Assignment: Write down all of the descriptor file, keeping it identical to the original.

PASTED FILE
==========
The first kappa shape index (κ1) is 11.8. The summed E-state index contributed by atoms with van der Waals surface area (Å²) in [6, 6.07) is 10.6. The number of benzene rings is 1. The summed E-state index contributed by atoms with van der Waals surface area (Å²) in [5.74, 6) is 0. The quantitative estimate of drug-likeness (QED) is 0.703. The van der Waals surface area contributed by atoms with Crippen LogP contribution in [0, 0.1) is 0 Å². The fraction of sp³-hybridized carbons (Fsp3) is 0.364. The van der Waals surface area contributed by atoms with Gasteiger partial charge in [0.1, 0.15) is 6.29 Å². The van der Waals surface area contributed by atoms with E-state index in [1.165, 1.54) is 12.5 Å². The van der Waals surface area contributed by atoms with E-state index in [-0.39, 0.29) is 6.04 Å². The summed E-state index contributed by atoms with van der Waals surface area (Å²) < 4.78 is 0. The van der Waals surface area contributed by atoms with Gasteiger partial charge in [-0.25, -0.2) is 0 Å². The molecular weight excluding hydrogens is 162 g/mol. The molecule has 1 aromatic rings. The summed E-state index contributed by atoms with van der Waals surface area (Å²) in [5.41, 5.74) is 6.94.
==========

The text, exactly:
The first kappa shape index (κ1) is 11.8. The summed E-state index contributed by atoms with van der Waals surface area (Å²) in [6, 6.07) is 10.6. The number of benzene rings is 1. The summed E-state index contributed by atoms with van der Waals surface area (Å²) in [5.74, 6) is 0. The quantitative estimate of drug-likeness (QED) is 0.703. The van der Waals surface area contributed by atoms with Crippen LogP contribution in [0, 0.1) is 0 Å². The fraction of sp³-hybridized carbons (Fsp3) is 0.364. The van der Waals surface area contributed by atoms with Gasteiger partial charge in [0.1, 0.15) is 6.29 Å². The van der Waals surface area contributed by atoms with E-state index in [1.165, 1.54) is 12.5 Å². The van der Waals surface area contributed by atoms with E-state index in [-0.39, 0.29) is 6.04 Å². The summed E-state index contributed by atoms with van der Waals surface area (Å²) < 4.78 is 0. The van der Waals surface area contributed by atoms with Gasteiger partial charge in [-0.25, -0.2) is 0 Å². The molecular weight excluding hydrogens is 162 g/mol. The molecule has 1 aromatic rings. The summed E-state index contributed by atoms with van der Waals surface area (Å²) in [5.41, 5.74) is 6.94.